A boy walked in in the morning. He looked to be about ten. He was wearing a
red and white clown costume. He held the clowns nose down at his side. His face had
been painted
and black. His nose was trickling blood, slowly, agonizingly. He
stood facing the cliffs just off the road, dusty and full of bumps and holes for snakes just
before desert sand, just before a small group of struggling cacti that won
t share water, just
before the sweet smell of sage and the heavy smell of
rock flesh. The thin layer of
near white hair on his arms was slick with sweat. The black and yellow paint was hot to
the touch and starting to drip. He did not notice. He only stared the sky just above the
cliffs where he could see his mothers eyes. He put his first step forward. There was a light
cloud of dust as he raised his foot, with about the same consistency of a heat wave. He
paused foot in mid air and looked back at the comfort of the road. The other children
waved and evaporated. They were to be rained back into town several hours later. The
boy looked back at the harsh black eyes of his mother, watching him from atop the cliff
his foot down making the first imprint of many more to come. The sage brushed his
hairless but clown cloth covered calf and he wondered about the snakes. He wondered if
the was a snake under the bush he had just stroked, a snake under the next bush and the
next. He watched with
calmness as every stick from him to the cliff turned into
a snake and back. HIs heated mind whirred as it attempted vainly to make distinctions.
It though it could see a trail leading
to the cliffs, to the caves, and to the
painted men
songs he heard in his dreams. HE wondered if he could pass
snakes. Part of him could easily bite the snakes back. The venom of a boy child is so much
more potent than that of an adult. He had no control over it and would have released it
all at once had he been forced to strike. Then he would be left a naked clown for the rest
of the snakes. He had to trust the snakes. HE had to trust them as puppets of the
painted men who he imitates and nothing more. As these thoughts raced through his
mind his footsteps grew further apart. He was nearly halfway. He could see the lack of
sleep in mothers eyes. Mothers cold black bloodshot eyes. The never moved from him
during his weaving
toward the cliffs. The sun was on him, hot, Please roll your eyesalong with me here.raping him of moisture,
but if he had looked back he would have had a near full view of the valley. A flat sandy
picture rimmed with red sentinels and one rain cloud in the middle of it all (
children back into town) all but one. One
villager hunched over precious food plants,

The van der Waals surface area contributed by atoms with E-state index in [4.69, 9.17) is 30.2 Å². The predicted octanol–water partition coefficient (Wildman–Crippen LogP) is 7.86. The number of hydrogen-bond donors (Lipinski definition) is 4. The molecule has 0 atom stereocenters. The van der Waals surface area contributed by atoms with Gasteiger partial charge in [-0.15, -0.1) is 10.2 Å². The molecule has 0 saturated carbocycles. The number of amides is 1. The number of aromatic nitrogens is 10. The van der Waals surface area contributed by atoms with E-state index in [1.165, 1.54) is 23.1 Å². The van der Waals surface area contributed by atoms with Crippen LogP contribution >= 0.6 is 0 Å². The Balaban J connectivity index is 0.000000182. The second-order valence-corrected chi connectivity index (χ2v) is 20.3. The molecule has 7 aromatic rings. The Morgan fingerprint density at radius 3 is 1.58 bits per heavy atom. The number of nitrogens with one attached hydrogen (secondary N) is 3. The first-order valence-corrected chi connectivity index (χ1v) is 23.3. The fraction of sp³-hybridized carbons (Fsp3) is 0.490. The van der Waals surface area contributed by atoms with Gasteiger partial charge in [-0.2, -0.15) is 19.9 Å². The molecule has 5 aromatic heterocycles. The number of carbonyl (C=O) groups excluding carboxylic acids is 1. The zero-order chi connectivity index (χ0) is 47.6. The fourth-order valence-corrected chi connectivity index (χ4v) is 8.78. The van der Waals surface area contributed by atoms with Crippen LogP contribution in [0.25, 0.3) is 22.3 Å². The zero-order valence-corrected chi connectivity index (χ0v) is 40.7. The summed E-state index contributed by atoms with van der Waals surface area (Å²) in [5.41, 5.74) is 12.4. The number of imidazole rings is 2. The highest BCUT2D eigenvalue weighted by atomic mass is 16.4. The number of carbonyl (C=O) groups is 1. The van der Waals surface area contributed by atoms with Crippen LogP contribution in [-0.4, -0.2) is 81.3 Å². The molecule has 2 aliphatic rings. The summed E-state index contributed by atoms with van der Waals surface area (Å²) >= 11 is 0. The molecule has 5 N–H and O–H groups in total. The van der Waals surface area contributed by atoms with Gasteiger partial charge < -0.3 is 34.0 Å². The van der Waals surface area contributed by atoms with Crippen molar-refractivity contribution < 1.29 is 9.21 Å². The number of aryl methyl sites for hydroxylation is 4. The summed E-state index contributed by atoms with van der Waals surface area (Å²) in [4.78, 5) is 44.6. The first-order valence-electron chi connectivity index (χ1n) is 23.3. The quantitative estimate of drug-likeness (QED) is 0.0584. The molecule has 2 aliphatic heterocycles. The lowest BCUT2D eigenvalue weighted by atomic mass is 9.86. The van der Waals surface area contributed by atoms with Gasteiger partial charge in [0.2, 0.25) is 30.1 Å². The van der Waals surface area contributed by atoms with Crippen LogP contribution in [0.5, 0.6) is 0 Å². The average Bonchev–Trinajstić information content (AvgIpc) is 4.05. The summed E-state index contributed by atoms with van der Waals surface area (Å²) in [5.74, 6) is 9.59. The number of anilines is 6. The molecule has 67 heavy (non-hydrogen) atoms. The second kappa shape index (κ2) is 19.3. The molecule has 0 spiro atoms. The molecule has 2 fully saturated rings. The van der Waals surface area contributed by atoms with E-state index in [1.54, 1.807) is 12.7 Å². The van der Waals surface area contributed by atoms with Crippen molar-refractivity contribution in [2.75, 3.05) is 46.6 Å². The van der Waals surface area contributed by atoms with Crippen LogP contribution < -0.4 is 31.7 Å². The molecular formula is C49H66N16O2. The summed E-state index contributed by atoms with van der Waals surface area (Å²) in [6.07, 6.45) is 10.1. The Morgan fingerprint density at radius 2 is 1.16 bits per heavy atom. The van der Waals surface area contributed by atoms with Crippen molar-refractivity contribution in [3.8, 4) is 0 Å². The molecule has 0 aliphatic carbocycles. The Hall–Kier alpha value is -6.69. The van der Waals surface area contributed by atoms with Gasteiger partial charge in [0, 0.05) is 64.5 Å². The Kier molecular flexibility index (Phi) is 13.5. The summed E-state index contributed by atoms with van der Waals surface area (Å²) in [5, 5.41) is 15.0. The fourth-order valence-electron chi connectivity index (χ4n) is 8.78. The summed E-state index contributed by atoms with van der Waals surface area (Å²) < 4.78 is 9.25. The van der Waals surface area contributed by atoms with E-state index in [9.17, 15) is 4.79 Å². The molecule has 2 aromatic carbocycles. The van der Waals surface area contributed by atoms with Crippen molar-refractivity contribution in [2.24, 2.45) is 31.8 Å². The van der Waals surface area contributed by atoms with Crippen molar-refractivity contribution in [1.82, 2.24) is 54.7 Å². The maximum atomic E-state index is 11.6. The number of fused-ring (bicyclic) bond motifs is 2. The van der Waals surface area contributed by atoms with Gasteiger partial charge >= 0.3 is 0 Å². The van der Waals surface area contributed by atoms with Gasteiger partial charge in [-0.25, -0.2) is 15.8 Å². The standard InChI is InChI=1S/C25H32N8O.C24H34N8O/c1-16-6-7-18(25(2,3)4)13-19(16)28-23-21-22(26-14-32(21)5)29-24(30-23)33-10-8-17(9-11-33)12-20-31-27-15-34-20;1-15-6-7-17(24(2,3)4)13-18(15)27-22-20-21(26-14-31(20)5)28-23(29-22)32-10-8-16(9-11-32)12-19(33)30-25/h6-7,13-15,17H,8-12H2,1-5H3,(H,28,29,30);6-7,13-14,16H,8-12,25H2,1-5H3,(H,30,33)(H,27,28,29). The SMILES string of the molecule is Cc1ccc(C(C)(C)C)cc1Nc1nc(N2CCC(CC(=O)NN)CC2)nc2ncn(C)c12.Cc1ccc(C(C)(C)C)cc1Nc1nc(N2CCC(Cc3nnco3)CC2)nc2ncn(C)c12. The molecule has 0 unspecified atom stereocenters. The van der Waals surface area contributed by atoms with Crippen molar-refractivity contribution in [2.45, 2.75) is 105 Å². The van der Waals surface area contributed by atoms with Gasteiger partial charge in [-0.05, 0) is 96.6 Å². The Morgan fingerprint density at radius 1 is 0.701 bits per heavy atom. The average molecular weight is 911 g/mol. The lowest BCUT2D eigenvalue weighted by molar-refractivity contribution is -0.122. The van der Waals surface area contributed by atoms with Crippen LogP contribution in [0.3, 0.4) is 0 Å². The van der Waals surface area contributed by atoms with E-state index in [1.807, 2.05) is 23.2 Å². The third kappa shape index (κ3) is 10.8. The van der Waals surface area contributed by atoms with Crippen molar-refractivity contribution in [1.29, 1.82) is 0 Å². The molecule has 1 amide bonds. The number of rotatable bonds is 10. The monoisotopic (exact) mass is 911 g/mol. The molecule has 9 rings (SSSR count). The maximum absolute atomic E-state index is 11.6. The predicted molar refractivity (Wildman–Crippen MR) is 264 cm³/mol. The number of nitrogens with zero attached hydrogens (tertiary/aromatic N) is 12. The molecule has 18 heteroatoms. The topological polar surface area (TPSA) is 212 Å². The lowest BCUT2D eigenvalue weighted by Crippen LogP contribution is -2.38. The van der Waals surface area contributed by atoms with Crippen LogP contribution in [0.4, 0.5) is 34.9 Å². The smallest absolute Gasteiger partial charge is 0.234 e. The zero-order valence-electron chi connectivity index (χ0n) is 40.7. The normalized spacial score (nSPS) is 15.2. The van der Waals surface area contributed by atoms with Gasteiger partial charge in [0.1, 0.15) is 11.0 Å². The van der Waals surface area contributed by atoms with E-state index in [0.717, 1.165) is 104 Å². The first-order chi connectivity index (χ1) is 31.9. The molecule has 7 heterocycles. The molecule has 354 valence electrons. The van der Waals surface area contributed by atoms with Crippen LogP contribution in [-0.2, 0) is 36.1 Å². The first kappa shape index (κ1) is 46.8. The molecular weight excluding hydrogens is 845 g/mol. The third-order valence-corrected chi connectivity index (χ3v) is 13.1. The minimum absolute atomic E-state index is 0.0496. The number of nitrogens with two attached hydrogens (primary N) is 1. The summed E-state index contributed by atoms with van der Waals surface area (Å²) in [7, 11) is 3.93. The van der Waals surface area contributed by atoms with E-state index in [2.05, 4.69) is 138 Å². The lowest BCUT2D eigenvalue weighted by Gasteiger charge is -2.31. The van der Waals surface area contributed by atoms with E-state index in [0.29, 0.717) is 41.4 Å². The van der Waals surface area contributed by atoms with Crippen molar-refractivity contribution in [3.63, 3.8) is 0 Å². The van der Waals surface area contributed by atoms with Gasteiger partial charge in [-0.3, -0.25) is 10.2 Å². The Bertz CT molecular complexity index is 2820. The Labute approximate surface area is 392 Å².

shaded slightly with a floppy canvas hat noticed the rain.

s not over
the children come home.
, the old man thought suddenly. He
dropped his rusted trowel into the thirsty dirt, looked at the sky, his hat falling next to the
, noticing that the boy was missing, and in a far off corner of the garden plot a mid
sized purple lupin silently hung its head in shame. The man cried because he did not trust
the painted men. When the time came, he did not let them put the paint on his boyish
face. The two puncture
on his left forearm had nearly faded. He
passed his fingers over them. A motion
to genuflecting. There was nothing he
could do. The boy was less than twenty feet from the
of the cliff. He felt cold
because mother
s eyes were blocked by an outcropping someway up. He scanned the
base of the cliff, exploring every pore of the rock, for some sign of the painted men. He
was afraid that in his haste, he had painted himself improperly and the painted men had
gone, or worse. He reached the fire pit in the lowest overhang and
it cold, but full
of ashes. Broken glass blanketed the ground. A half melted
bottle stuck out of the
ashes. The boy picked it up, coating his hand with soot that would later be transferred to
hi right thigh. The boy looked up the cliff at the late afternoon sky and set his feet to the
task of climbing. The rock faces are crumbly and he often sunk to his knees. He was
surprised because it seemed that the snakes had gone with the painted men. He was
both sad and relieved.

would never see snakes like those of t
men. A long slender s
er black from, every muscle rippling, every black scale glinting, and
searching red tongue, flitting through t
still air. T
boy felt lonely and afraid.

had not seen mot
s eyes for over an hour and t
re was still no sign of t